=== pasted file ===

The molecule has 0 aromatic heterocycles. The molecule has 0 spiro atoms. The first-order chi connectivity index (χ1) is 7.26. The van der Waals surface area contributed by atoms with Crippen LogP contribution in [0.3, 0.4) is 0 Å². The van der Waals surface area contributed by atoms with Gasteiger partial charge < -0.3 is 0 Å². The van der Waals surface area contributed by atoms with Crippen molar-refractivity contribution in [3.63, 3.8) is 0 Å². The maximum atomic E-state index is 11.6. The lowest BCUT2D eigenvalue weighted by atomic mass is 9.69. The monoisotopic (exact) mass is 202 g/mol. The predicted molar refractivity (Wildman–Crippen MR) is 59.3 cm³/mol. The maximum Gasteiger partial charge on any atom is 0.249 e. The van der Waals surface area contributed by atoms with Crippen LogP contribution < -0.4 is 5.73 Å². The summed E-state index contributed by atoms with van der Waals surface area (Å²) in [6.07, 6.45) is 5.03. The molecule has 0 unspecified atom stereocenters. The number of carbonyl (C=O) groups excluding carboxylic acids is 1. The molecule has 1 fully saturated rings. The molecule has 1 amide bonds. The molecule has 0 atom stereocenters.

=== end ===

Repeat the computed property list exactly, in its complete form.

The molecule has 0 aromatic heterocycles. The molecule has 0 spiro atoms. The first-order chi connectivity index (χ1) is 7.26. The van der Waals surface area contributed by atoms with Crippen LogP contribution in [0.3, 0.4) is 0 Å². The van der Waals surface area contributed by atoms with Gasteiger partial charge < -0.3 is 0 Å². The van der Waals surface area contributed by atoms with Crippen molar-refractivity contribution in [3.63, 3.8) is 0 Å². The maximum atomic E-state index is 11.6. The lowest BCUT2D eigenvalue weighted by atomic mass is 9.69. The monoisotopic (exact) mass is 202 g/mol. The predicted molar refractivity (Wildman–Crippen MR) is 59.3 cm³/mol. The maximum Gasteiger partial charge on any atom is 0.249 e. The van der Waals surface area contributed by atoms with Crippen LogP contribution < -0.4 is 5.73 Å². The summed E-state index contributed by atoms with van der Waals surface area (Å²) in [6.07, 6.45) is 5.03. The molecule has 0 unspecified atom stereocenters. The number of carbonyl (C=O) groups excluding carboxylic acids is 1. The molecule has 1 fully saturated rings. The molecule has 1 amide bonds. The molecule has 0 atom stereocenters.